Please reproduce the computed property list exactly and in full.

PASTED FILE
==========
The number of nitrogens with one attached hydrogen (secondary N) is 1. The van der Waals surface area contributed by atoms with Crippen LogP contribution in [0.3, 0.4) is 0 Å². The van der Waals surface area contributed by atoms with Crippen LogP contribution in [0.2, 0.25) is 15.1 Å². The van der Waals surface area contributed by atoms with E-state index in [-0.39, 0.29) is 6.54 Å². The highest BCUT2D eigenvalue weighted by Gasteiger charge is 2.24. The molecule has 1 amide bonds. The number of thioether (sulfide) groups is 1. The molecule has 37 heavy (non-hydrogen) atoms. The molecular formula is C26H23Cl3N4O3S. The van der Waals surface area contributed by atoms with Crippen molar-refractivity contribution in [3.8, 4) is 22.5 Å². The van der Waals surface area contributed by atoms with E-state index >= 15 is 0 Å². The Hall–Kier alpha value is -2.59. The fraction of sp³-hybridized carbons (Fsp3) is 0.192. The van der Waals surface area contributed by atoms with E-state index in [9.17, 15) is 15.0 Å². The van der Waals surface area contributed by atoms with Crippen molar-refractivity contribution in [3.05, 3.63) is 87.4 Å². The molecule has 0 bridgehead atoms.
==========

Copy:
The number of nitrogens with one attached hydrogen (secondary N) is 1. The van der Waals surface area contributed by atoms with Crippen LogP contribution in [0.3, 0.4) is 0 Å². The van der Waals surface area contributed by atoms with Crippen LogP contribution in [0.2, 0.25) is 15.1 Å². The van der Waals surface area contributed by atoms with E-state index in [-0.39, 0.29) is 6.54 Å². The highest BCUT2D eigenvalue weighted by Gasteiger charge is 2.24. The molecule has 1 amide bonds. The number of thioether (sulfide) groups is 1. The molecule has 37 heavy (non-hydrogen) atoms. The molecular formula is C26H23Cl3N4O3S. The van der Waals surface area contributed by atoms with Crippen molar-refractivity contribution in [3.8, 4) is 22.5 Å². The van der Waals surface area contributed by atoms with E-state index >= 15 is 0 Å². The Hall–Kier alpha value is -2.59. The fraction of sp³-hybridized carbons (Fsp3) is 0.192. The van der Waals surface area contributed by atoms with E-state index in [9.17, 15) is 15.0 Å². The van der Waals surface area contributed by atoms with Crippen molar-refractivity contribution in [3.05, 3.63) is 87.4 Å². The molecule has 0 bridgehead atoms.